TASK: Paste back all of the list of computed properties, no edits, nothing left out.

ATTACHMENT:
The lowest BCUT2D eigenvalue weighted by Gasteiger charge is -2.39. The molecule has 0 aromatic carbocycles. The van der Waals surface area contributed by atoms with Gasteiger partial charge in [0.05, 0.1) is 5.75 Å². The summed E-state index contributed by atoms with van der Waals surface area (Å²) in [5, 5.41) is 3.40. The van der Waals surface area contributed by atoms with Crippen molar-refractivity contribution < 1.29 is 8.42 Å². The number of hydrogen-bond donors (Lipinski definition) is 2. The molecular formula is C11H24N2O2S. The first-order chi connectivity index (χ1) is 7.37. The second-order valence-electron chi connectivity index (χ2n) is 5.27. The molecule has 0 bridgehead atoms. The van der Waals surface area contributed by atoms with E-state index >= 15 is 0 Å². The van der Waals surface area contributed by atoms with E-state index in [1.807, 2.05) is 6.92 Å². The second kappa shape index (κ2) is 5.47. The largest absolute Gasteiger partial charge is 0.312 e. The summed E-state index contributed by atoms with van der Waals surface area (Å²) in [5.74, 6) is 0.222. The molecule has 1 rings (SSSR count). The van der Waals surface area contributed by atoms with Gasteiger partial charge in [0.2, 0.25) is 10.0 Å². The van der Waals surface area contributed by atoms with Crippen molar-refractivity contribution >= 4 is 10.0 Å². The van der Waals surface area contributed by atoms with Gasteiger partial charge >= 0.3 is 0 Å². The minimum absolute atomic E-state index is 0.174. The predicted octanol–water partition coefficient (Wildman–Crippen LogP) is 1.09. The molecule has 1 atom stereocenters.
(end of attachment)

The lowest BCUT2D eigenvalue weighted by Gasteiger charge is -2.39. The molecule has 0 aromatic carbocycles. The van der Waals surface area contributed by atoms with Gasteiger partial charge in [0.05, 0.1) is 5.75 Å². The summed E-state index contributed by atoms with van der Waals surface area (Å²) in [5, 5.41) is 3.40. The van der Waals surface area contributed by atoms with Crippen molar-refractivity contribution < 1.29 is 8.42 Å². The number of hydrogen-bond donors (Lipinski definition) is 2. The molecular formula is C11H24N2O2S. The first-order chi connectivity index (χ1) is 7.37. The second-order valence-electron chi connectivity index (χ2n) is 5.27. The molecule has 0 bridgehead atoms. The van der Waals surface area contributed by atoms with E-state index >= 15 is 0 Å². The van der Waals surface area contributed by atoms with E-state index in [1.807, 2.05) is 6.92 Å². The second kappa shape index (κ2) is 5.47. The largest absolute Gasteiger partial charge is 0.312 e. The summed E-state index contributed by atoms with van der Waals surface area (Å²) in [5.74, 6) is 0.222. The molecule has 1 rings (SSSR count). The van der Waals surface area contributed by atoms with Gasteiger partial charge in [0.2, 0.25) is 10.0 Å². The van der Waals surface area contributed by atoms with Crippen molar-refractivity contribution >= 4 is 10.0 Å². The van der Waals surface area contributed by atoms with Gasteiger partial charge >= 0.3 is 0 Å². The minimum absolute atomic E-state index is 0.174. The predicted octanol–water partition coefficient (Wildman–Crippen LogP) is 1.09. The molecule has 1 atom stereocenters.